Treatment menus at famous destination spas like the Woodlands and the Golden Door offer more choices and a greater variety of therapies. Guests tend to be well traveled and are looking for a unique spa experience. Listed first on the massage therapy menu at the Woodlands Spa is the 110-minute Woodland Hot Stone Shirodhara, described as “a combination of hot stone massage, Ayurveda, and reiki.”
Clearly, treatments such as this require special on-site training. Therapists at the Woodlands “are given the opportunity to learn all of the treatments on the menu,” says Hurley-Laguna, but “if someone doesn’t resonate with a particular treatment, they don’t have to do it.” For her, training is a win-win situation.
More than just listening to her therapists—they participate in deliberations over what kind of uniforms to order, for example—Hurley-Laguna has everyone fill out a Personal Prosperity form that draws them out on professional goals for the year, including “What talents do you want to share?” and “What talents do you want to learn?” The Woodlands therapists have access to all the spa facilities, and Hurley-Laguna insists they “get work” themselves to prevent injury and relieve stress.
In selecting therapists, Hurley-Laguna maintains she looks first and foremost for “the ability to be present—a therapist who understands about engagement, about touch, rapport.”
Mohr agrees. The Golden Door at The Peaks “is very particular” about whom it hires. The establishment requires massage therapists to be nationally certified, or have their application pending with the National Certification Board for Therapeutic Massage and Bodywork.
Hurley-Laguna and Mohr estimate the highest-earning therapists at their resorts are making in the neighborhood of $50,000 per year. As is the case with most spas today, therapists at the Woodland Spa and the Golden Door receive a base hourly wage plus a flat amount for each treatment they do. Gratuities paid to therapists by clients are recorded as additional compensation.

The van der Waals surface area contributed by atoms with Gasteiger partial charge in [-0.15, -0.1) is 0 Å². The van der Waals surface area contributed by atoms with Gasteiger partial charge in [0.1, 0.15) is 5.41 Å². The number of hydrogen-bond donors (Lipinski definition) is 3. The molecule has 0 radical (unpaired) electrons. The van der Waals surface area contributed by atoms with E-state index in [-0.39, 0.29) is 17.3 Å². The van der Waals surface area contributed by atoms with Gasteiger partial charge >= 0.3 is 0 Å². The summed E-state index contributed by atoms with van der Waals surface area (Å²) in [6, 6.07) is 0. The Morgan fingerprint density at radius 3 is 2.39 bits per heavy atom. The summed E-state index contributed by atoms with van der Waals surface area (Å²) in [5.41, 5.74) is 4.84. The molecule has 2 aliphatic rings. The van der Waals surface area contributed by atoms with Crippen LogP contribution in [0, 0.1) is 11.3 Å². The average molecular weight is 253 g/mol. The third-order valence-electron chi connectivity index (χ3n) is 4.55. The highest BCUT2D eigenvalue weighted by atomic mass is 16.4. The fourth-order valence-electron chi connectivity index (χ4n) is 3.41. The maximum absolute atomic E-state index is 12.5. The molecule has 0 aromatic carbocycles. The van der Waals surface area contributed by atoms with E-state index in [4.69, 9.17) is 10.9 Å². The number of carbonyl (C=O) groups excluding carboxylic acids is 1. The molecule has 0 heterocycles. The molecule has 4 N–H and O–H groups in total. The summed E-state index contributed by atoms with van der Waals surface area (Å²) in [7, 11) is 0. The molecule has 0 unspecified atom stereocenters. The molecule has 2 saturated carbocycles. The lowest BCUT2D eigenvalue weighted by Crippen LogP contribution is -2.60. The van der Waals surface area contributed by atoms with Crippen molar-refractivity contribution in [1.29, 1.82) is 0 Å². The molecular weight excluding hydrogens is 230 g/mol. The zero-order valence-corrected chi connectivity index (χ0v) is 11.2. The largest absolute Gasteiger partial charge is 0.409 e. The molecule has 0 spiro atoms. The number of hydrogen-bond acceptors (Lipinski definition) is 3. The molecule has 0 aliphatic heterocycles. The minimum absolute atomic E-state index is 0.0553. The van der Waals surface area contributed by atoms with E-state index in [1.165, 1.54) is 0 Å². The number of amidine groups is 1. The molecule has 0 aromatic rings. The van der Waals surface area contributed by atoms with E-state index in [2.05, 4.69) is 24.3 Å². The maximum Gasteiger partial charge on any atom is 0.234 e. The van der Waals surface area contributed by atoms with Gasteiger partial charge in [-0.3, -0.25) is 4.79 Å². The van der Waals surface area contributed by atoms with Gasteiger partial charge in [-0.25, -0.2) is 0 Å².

The base rate at these and other corporate-owned spas ranges from the federal minimum hourly wage for new employees up to $10 for senior therapists. The flat rate paid per treatment is generally keyed to the length of time the treatment takes, not how much the client is paying for the service. Mohr says the flat rate for a 50-minute massage at The Peaks ranges from $20 to $30. The rate is higher for treatments that last 80 or 100 minutes.
Full-time therapists at The Peaks, who work a minimum 30 hours per week, are working five shifts a week and seeing 25 to 30 clients, according to Mohr. Perks include lift passes at this Colorado ski resort. At the Woodlands Spa, where full time is a minimum of 32 hours per week, Hurley-Laguna says the flat rate “across the menu” ranges from $24 to $40 per treatment, with therapists averaging seven to eight massages per day, four or five days per week. Full-time employees at The Peaks and the Woodlands are eligible to participate in company benefits after 90 days of employment. Both spas have therapists who have been with them 10 years or more.
Case Example: How One Group of Employees Took Action
For more than a year now, massage therapist Deborah Lowry of Spa Claremont in Oakland, California, and her colleagues, have been trying to affiliate with a union to improve their workplace conditions and benefits. (Please see MTJ, Summer 2002, Page 25.) Lowry’s group aims to redress such grievances by putting an end to what Lowry calls the employer’s attitude of “If you don’t like it here, just leave, and we will replace you with someone else.”
In the Claremont case, KSL Recreation Corp., the company that in 1979 took over the historic, much-loved hotel set on the Berkeley/Oakland border, got off to a bad start by asking all spa employees to reapply for their jobs. This led several massage therapists to file and win an age discrimination lawsuit when the new owner denied them reemployment. Spa employees noted that other hotel employees, those represented by the Hotel Employees and Restaurant Employees Union, were not subjected to these indignities. Thus, the seed to organize was planted among normally peace-loving massage therapists, estheticians and hairstylists.